Apt Pupil (1998)
Dolby Digital Trailer-City
Theatrical Trailer-1.78:1 non-16x9 DD 2.0
Filmographies-Cast & Crew
Featurette-Behind The Scenes (6:31)
|Year Of Production||1998|
|RSDL / Flipper||No/No||Cast & Crew|
|Region Coding||2,4||Directed By||Bryan Singer|
Sony Pictures Home Entertain
|Pan & Scan/Full Frame||None||
English Dolby Digital 5.1 (384Kb/s)
French Dolby Digital 5.1 (384Kb/s)
|Widescreen Aspect Ratio||2.35:1|
|Video Format||576i (PAL)|
|Original Aspect Ratio||2.35:1||Miscellaneous|
|Annoying Product Placement||Yes, mildly|
|Action In or After Credits||No|
It's only towards the very end of the movie that it becomes a little clearer as to what is going on, and even then it seems hardly worth it.
Ian McKellen is Kurt Dussander, a Nazi war criminal who is living a quiet life in America under an assumed name. Brad Renfro is Todd Bowden, a teenager who figures out who Kurt really is, but instead of turning him in to the appropriate authorities, he compels Dussander to tell him about the Holocaust and about the details of the gas chambers. Very unsettling stuff in theory, but dully presented.
This transfer is presented at an aspect ratio of 2.35:1, 16x9 enhanced. It is a superb video transfer and is of reference quality.
The transfer was razor sharp and crystal clear. Shadow detail was excellent and there was no low level noise.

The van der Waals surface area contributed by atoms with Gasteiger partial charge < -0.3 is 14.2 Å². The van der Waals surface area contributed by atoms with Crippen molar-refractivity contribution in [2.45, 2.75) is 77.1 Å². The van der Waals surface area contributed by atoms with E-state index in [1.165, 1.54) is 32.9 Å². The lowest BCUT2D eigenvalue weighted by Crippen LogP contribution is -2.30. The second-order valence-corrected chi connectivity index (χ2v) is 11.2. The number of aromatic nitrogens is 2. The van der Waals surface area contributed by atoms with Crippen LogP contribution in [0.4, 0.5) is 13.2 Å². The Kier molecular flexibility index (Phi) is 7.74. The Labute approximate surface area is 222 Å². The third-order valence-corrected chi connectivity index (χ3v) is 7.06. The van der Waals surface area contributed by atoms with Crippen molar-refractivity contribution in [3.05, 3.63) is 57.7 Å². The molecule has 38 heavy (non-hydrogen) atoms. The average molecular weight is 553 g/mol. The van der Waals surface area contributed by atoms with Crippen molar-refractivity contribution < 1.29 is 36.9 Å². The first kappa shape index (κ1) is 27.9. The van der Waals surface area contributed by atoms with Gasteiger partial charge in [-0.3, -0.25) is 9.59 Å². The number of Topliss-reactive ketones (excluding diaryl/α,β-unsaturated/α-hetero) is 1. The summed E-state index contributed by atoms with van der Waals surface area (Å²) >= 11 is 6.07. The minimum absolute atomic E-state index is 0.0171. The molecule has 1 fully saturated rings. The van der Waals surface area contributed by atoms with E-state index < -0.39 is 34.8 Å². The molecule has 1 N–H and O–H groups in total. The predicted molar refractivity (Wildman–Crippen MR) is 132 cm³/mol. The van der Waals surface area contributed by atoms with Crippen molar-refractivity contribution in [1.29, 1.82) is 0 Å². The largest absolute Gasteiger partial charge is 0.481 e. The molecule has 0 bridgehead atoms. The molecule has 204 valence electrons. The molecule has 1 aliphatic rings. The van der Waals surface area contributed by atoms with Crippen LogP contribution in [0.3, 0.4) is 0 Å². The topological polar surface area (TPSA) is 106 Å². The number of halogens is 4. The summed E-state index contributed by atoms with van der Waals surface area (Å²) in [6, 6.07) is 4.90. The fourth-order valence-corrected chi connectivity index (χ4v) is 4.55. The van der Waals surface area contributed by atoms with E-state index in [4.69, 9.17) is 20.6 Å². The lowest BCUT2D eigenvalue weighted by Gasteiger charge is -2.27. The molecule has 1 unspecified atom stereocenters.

The colours tended towards the strong side, but never to the extent of being oversaturated.
No MPEG artefacts were seen. No film-to-video artefacts were seen. One scratch and a very few flecks here and there were the sum total of the film artefacts seen in this movie.
The overall level of this movie seemed marginally low, and I increased it a little to listen to the movie. This appears to be a more and more common issue with recent DVD transfers, though I suspect it is actually the fact that the older transfers were overly loud rather than the current ones being too soft.
Dialogue was always clear and easy to understand.
There were no audio sync problems.
The score by John Ottman had its creepy moments, but was generally quite pedestrian.
The surround channels were used occasionally for atmospheric surrounding effects, but the overall surround usage of this movie was not high.
The .1 channel supported some of the action sequences and some of the music, but did not do a great deal.
NOTE: To view non-R4 releases, your equipment needs to be multi-zone compatible and usually also NTSC compatible.
The video quality is superb, and is of reference quality.
The audio quality is good without being remarkable.
The extras are passable.
|DVD||Pioneer DV-505, using S-Video output|
|Display||Loewe Art-95 (95cm). Calibrated with Video Essentials. This display device is 16x9 capable. This display device has a maximum native resolution of 576i (PAL).|
|Audio Decoder||Denon AVD-2000 Dolby Digital decoder. Calibrated with Video Essentials.|
|Amplification||2 x EA Playmaster 100W per channel stereo amplifiers for Left, Right, Left Rear and Right Rear; Philips 360 50W per channel stereo amplifier for Centre and Subwoofer|
|Speakers||Philips S2000 speakers for Left, Right; Polk Audio CS-100 Centre Speaker; Apex AS-123 speakers for Left Rear and Right Rear; Yamaha B100-115SE subwoofer|